Strong father figures, adventures, humor, and general fun await!
40 titles just right for DADS to read to their kids: fantasy, realistic fiction, historical fiction. Humor, adventure, coming-of-age, thought-provoking, silly…. there’s a little something for every dad on this list.
This list represents some of the Redeemed Reader team’s favorite books for dads to read to their kids, but do not miss the comments. We resisted adding some of those to the new list; it’s like getting two lists in one!
Recommended age ranges in parentheses reflect recommended listening level, but many are appropriate read alouds for a wide variety of ages.
[note: this post originally appeared on March 26, 2015; updated on June 15, 2020]
40 Books for Dads to Read to Their Kids
Lulu and the Duck in the Park by Hilary McKay. Funny, realistic fiction adventures for animal lovers. See our review. Ages 4-10.
Anna Hibiscus Series by Atinuke. Contemporary African realistic fiction. See also The No. 1 Car Spotter series. See our review. Ages 4-10.
My Father’s Dragon by Ruth Stiles Gannett. Elmer stows away to find a captive dragon in this gentle fantasy. Ages 4-10.
Henry Huggins by Beverly Cleary. A boy, a dog, and funny adventures. Realistic fiction. Ages 4+.
Freddy the Pig by Walter Brooks. Animal adventures for the whole family! Ages 6+.
The Best Christmas Pageant Ever by Barbara Robinson. Hilarious modern classic. See our discussion. Ages 7+.
The Penderwicks by Jeanne Birdsall. Warm fuzzies all around, especially for dads and their daughters. Realistic fiction. See our review. Ages 7+.
The Vanderbeekers by Karina Yan Glaser. A brownstone and its lovable family. See our review. Ages 7+.
Charlie and the Chocolate Factory by Roald Dahl. Better than the movie(s)! Also a good one for grandfathers to read. Ages 7+.
The One and Only Ivan by Katherine Applegate. A gorilla, an elephant, a dog, a girl, … and some paint. See our review. Ages 7+.
Encyclopedia Brown by Donald Sobol. The famed boy sleuth. See our review. Ages 7+.
The Dangerous Journey by Oliver Hunkin. The best Pilgrim’s Progress adaption! Ages 7+.
By the Great Horn Spoon by Sid Fleischman. A rollicking good Gold Rush adventure. See our review. Ages 7+.
The Great Brain by John D. Fitzgerald. Old-fashioned humorous adventures. Ages 8+.
Chitty Chitty Bang Bang by Ian Fleming. A car like no other! The updated series by Frank Cottrell Boyce is also fun. Ages 8+.
The Hobbit by J. R. R. Tolkien. Adventure, a dragon, elves, and hobbits. For older kids, keep going with The Lord of the Rings. Ages 8+.
Caddie Woodlawn by Carol Ryrie Brink. Classic frontier adventures. See our review. Ages 8+.
The Last Last-Day-of-Summer b y Lamar Giles. A literal race against time for two intrepid, legendary sleuths. See our review. Ages 8+.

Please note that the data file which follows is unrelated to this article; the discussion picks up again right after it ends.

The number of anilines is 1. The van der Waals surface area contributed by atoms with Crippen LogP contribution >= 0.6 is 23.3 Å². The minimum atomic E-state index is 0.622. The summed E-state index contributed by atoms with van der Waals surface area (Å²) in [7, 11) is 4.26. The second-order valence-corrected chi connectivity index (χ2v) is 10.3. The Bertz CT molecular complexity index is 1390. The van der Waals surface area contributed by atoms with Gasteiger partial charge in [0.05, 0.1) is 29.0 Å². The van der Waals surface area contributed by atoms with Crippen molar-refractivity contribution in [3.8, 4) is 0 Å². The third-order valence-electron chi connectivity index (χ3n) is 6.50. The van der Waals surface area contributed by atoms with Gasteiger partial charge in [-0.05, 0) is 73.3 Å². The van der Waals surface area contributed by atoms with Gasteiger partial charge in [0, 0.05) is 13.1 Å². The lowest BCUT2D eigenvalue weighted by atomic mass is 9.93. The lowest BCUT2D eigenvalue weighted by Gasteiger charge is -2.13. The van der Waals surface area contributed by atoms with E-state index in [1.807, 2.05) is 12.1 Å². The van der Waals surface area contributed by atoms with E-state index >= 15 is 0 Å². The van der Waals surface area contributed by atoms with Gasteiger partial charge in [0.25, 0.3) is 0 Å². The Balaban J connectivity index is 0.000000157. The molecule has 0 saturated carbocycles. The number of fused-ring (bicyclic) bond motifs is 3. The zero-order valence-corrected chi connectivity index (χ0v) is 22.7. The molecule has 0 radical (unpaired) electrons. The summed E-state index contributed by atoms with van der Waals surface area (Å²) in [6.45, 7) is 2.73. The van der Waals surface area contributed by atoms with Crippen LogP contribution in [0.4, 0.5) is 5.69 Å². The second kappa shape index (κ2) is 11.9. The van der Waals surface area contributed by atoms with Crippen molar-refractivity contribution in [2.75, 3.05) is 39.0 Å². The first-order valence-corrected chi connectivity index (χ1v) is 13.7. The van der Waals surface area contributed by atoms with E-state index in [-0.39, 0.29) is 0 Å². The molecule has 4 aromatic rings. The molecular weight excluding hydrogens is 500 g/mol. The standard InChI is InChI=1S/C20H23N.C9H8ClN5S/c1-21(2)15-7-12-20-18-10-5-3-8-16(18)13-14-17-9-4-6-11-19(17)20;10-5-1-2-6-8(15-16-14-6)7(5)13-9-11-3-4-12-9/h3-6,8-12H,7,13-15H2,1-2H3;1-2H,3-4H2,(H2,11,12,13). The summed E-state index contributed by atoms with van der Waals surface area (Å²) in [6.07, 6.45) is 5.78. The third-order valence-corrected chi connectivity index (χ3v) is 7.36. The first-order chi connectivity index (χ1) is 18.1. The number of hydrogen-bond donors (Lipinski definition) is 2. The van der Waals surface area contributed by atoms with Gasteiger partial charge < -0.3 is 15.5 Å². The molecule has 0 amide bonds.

The Black Stallion by Walter Farley. A boy, a horse, survival, hard work, and a race! Ages 8+.
Three Terrible Trins by Dick King-Smith. Three mice and shenanigans. Ages 8+.
Sign of the Beaver by Elizabeth George Speare. New England frontier adventures. Ages 8+.
The Season of Styx Malone by Kekla Magoon. Styx Malone is a character like no other. Note language cautions in our review. Ages 10+.
We’re Not From Here by Geoff Rodkey. Fast-moving and fun sci-fi. See our review. Ages 10+.
Little Britches by Ralph Moody. Hardship builds a relationship between a boy and his father. See our review. Ages 10+.
Save Me a Seat by Sarah Weeks and Gita Varadarjan. Two boys learn that snap judgments aren’t always accurate. See our review. Ages 10+.
Rascal by Sterling North. If you find a baby racoon, will he make a good pet? Ages 10+.
How to Eat Fried Worms by Thomas Rockwell. If you make a bet to eat worms, then…. Ages 10+.
The Cave by Richard Church. 5 boys discover a cave and, naturally, set off to explore…. Ages 10+.
The Great Greene Heist by Varian Johnson. A con novel full of good, clean fun. See our review. Ages 10+.
A Wrinkle in Time by Madeleine L’Engle. A sci-fi classic! See our review. Ages 10+.
The 100 Cupboards by N. D. Wilson. A boy, an attic, and 100 cupboards that lead to other worlds. See our review. Ages 10+.
Ghetto Cowboy by G. Neri. A horse and his boy … in the inner city. See our review. Ages 12+.
The Yearling by Marjorie Kinnan Rawlings. A boy and his deer and a coming-of-age decision. Ages 12+.
The Ruins of Gorlan by John Flanagan. Medieval-esque adventure, Robin Hood and King Arthur style. See our review. Ages 12+.
The Eagle of the Ninth by Rosemary Sutcliffe. Roman-occupied Britain; so much better than the movie! Ages 12+.
The Monster Blood Tattoo by D. M. Cornish. Fantasy with complex characters and world-building. See our review. Ages 12+.
Peace Like a River by Leif Enger. Relationships, an outlaw brother, and miracles. Ages 14+.
To Kill a Mockingbird by Harper Lee. A real classic with plenty of “discussion starters.” Ages 14+.
True Grit by Charles Portis. Raw with plenty of heart, this is a modern classic. See our (movie) review. Note: the book has plenty of language.
What books would you add to this list?
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